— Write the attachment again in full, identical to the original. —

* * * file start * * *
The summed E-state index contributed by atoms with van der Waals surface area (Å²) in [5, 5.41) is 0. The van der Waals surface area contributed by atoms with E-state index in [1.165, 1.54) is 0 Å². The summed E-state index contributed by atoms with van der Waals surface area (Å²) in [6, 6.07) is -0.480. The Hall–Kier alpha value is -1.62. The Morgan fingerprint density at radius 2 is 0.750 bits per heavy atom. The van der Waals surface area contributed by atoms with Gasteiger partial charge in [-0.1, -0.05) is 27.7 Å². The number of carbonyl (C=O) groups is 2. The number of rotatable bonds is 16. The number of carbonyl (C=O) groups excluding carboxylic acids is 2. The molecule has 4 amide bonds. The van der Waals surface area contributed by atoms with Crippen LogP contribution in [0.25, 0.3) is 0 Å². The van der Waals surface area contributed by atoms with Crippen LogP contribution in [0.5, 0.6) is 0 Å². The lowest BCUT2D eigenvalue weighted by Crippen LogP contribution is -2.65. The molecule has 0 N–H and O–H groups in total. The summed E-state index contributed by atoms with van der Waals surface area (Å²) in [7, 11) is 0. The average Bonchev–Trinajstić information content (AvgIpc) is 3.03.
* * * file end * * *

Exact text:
The summed E-state index contributed by atoms with van der Waals surface area (Å²) in [5, 5.41) is 0. The van der Waals surface area contributed by atoms with E-state index in [1.165, 1.54) is 0 Å². The summed E-state index contributed by atoms with van der Waals surface area (Å²) in [6, 6.07) is -0.480. The Hall–Kier alpha value is -1.62. The Morgan fingerprint density at radius 2 is 0.750 bits per heavy atom. The van der Waals surface area contributed by atoms with Gasteiger partial charge in [-0.1, -0.05) is 27.7 Å². The number of carbonyl (C=O) groups is 2. The number of rotatable bonds is 16. The number of carbonyl (C=O) groups excluding carboxylic acids is 2. The molecule has 4 amide bonds. The van der Waals surface area contributed by atoms with Crippen LogP contribution in [0.25, 0.3) is 0 Å². The van der Waals surface area contributed by atoms with Crippen LogP contribution in [0.5, 0.6) is 0 Å². The lowest BCUT2D eigenvalue weighted by Crippen LogP contribution is -2.65. The molecule has 0 N–H and O–H groups in total. The summed E-state index contributed by atoms with van der Waals surface area (Å²) in [7, 11) is 0. The average Bonchev–Trinajstić information content (AvgIpc) is 3.03.